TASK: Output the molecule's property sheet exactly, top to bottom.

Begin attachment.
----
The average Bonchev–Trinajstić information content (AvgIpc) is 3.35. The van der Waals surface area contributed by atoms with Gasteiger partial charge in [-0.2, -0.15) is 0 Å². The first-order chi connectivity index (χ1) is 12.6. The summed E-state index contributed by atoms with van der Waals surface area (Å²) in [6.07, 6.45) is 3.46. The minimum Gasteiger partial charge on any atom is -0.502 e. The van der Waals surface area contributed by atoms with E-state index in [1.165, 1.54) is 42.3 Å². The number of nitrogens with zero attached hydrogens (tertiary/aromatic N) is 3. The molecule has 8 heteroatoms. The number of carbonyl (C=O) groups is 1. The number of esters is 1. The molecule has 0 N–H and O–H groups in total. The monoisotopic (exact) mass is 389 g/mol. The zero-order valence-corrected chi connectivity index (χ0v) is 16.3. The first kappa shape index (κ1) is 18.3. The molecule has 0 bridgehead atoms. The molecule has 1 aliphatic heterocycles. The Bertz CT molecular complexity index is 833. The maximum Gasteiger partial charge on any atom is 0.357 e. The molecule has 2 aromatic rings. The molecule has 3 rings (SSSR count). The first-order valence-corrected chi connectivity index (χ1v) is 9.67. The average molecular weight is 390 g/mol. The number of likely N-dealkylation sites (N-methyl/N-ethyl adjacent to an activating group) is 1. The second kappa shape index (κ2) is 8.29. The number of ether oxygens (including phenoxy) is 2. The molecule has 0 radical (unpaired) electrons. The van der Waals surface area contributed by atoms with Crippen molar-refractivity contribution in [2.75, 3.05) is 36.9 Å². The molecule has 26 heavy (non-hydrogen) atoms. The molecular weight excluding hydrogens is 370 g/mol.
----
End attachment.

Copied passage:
The average Bonchev–Trinajstić information content (AvgIpc) is 3.35. The van der Waals surface area contributed by atoms with Gasteiger partial charge in [-0.2, -0.15) is 0 Å². The first-order chi connectivity index (χ1) is 12.6. The summed E-state index contributed by atoms with van der Waals surface area (Å²) in [6.07, 6.45) is 3.46. The minimum Gasteiger partial charge on any atom is -0.502 e. The van der Waals surface area contributed by atoms with E-state index in [1.165, 1.54) is 42.3 Å². The number of nitrogens with zero attached hydrogens (tertiary/aromatic N) is 3. The molecule has 8 heteroatoms. The number of carbonyl (C=O) groups is 1. The number of esters is 1. The molecule has 0 N–H and O–H groups in total. The monoisotopic (exact) mass is 389 g/mol. The zero-order valence-corrected chi connectivity index (χ0v) is 16.3. The first kappa shape index (κ1) is 18.3. The molecule has 0 bridgehead atoms. The molecule has 1 aliphatic heterocycles. The Bertz CT molecular complexity index is 833. The maximum Gasteiger partial charge on any atom is 0.357 e. The molecule has 2 aromatic rings. The molecule has 3 rings (SSSR count). The first-order valence-corrected chi connectivity index (χ1v) is 9.67. The average molecular weight is 390 g/mol. The number of likely N-dealkylation sites (N-methyl/N-ethyl adjacent to an activating group) is 1. The second kappa shape index (κ2) is 8.29. The number of ether oxygens (including phenoxy) is 2. The molecule has 0 radical (unpaired) electrons. The van der Waals surface area contributed by atoms with Crippen molar-refractivity contribution in [2.75, 3.05) is 36.9 Å². The molecule has 26 heavy (non-hydrogen) atoms. The molecular weight excluding hydrogens is 370 g/mol.